Document Type

Theses, Ph.D


Available under a Creative Commons Attribution Non-Commercial Share Alike 4.0 International Licence


5.3 EDUCATIONAL SCIENCES, Social topics, Social issues

Publication Details

Thesis submitted in fulfilment of the requirements for the award of Doctor of Philosophy, February 2013.


The overarching aim of the research was to evaluate whether the mechanisms used by the state to implement policy were designed to effectively realise national early childhood education and care (ECEC) policy objectives and children‟s rights within that context. The theoretical framework selected for the project was policy design theory, a framework that emerged from within the field of implementation study. A focus on the distinct implementation phase within the policy process enabled an evaluation of policy achievements relative to policy intentions articulated in various policy documents. Five separate policy tool design models were selected and applied to data which was presented through three distinct research elements. First, a macro-level review of non-financial ECEC policy tools was conducted in order to reveal their scale, scope and nature. This provided the contextual background for the second element which involved a more detailed investigation of the financial policy tools selected and designed by the state. This gradually revealed a complex array of competing rationales informing investment decisions in ECEC in Ireland. Finally, new data were generated through semi-structured interviews and questionnaires to contribute towards a micro-level review in which the social constructions and behavioural assumptions informing ECEC subsidy design in Ireland were explored in more detail.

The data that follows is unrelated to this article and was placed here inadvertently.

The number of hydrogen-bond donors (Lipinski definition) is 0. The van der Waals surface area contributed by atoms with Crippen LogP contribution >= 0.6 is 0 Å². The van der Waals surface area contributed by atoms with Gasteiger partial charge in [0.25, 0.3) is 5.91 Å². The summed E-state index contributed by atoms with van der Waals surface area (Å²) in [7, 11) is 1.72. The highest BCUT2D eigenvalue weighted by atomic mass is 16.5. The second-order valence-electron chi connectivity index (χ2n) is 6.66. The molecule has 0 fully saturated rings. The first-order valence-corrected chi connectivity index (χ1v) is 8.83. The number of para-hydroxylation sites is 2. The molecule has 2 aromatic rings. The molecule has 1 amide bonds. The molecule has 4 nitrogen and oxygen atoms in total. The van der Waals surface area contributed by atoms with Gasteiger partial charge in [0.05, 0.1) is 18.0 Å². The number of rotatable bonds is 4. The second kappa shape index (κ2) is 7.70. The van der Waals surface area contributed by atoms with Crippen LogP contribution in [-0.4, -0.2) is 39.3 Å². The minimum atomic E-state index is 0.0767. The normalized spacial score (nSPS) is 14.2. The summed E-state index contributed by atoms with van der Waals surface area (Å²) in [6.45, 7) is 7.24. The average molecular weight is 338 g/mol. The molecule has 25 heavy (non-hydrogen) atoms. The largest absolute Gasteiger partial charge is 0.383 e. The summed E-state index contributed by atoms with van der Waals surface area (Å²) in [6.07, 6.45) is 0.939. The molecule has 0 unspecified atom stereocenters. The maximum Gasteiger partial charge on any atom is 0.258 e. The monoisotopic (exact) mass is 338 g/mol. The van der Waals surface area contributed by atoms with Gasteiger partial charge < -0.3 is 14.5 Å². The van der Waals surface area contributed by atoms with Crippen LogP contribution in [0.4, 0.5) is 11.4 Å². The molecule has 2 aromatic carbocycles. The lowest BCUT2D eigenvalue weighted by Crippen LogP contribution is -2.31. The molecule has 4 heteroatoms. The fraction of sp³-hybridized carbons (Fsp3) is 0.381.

The key findings revealed that policy tools were designed to realise a limited interpretation of policy goals while increasingly perpetuating inequality and promoting stereotypes, thus creating a more socially unjust society. In particular, a focus on the quality of ECEC services was subordinated to a focus on affordability and access and this was even more pronounced amongst supports for social inclusion targets. Likewise, the provision of services and protection of children was the key focus in relation to realising rights for children with inadequate resources being allocated to addressing the participatory element of children‟s rights. An overall lack of co-ordination and biases in investment decisions realised a split system in ECEC where under-threes were cared for while pre-school children were educated. Less visibly, advocates and stakeholders were being managed through the design of policy tools to minimise dissent and conflict thus reducing opportunities for discourse and exploration of the role and ECEC and children‟s rights in Ireland. This thesis argues that it is necessary to encourage a wider and more transparent debate to explore the rationale and values informing the design of ECEC policy tools. Systemic change is also needed to enable and empower advocacy within the sector and improve overall coordination efforts. Finally, burdens and benefits can be more equitably distributed through the redesign of policy tools to provide universal access and the development of a unitary system in which there is space to recognise children as rights holders and citizens.